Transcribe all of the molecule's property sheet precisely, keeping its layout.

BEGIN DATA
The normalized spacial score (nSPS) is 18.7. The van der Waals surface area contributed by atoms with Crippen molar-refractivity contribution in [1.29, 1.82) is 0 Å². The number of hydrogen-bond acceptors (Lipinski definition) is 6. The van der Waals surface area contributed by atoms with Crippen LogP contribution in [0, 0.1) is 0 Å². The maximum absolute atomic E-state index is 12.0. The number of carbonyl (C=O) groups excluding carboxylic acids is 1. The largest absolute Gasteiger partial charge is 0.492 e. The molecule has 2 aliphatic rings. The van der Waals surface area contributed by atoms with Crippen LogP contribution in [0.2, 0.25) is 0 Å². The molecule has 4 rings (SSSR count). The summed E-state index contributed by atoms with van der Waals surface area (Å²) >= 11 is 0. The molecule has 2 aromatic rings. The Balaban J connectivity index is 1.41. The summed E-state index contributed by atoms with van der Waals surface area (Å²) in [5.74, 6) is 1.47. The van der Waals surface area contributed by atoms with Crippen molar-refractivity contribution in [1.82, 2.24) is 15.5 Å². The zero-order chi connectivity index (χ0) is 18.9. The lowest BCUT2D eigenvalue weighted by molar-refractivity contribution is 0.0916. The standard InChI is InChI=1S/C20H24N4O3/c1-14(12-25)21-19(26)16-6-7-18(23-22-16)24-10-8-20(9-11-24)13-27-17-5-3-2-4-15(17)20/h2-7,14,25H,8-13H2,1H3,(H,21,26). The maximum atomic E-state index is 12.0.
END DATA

The normalized spacial score (nSPS) is 18.7. The van der Waals surface area contributed by atoms with Crippen molar-refractivity contribution in [1.29, 1.82) is 0 Å². The number of hydrogen-bond acceptors (Lipinski definition) is 6. The van der Waals surface area contributed by atoms with Crippen LogP contribution in [0, 0.1) is 0 Å². The maximum absolute atomic E-state index is 12.0. The number of carbonyl (C=O) groups excluding carboxylic acids is 1. The largest absolute Gasteiger partial charge is 0.492 e. The molecule has 2 aliphatic rings. The van der Waals surface area contributed by atoms with Crippen LogP contribution in [0.2, 0.25) is 0 Å². The molecule has 4 rings (SSSR count). The summed E-state index contributed by atoms with van der Waals surface area (Å²) >= 11 is 0. The molecule has 2 aromatic rings. The Balaban J connectivity index is 1.41. The summed E-state index contributed by atoms with van der Waals surface area (Å²) in [5.74, 6) is 1.47. The van der Waals surface area contributed by atoms with Crippen molar-refractivity contribution in [1.82, 2.24) is 15.5 Å². The zero-order chi connectivity index (χ0) is 18.9. The lowest BCUT2D eigenvalue weighted by molar-refractivity contribution is 0.0916. The standard InChI is InChI=1S/C20H24N4O3/c1-14(12-25)21-19(26)16-6-7-18(23-22-16)24-10-8-20(9-11-24)13-27-17-5-3-2-4-15(17)20/h2-7,14,25H,8-13H2,1H3,(H,21,26). The maximum atomic E-state index is 12.0.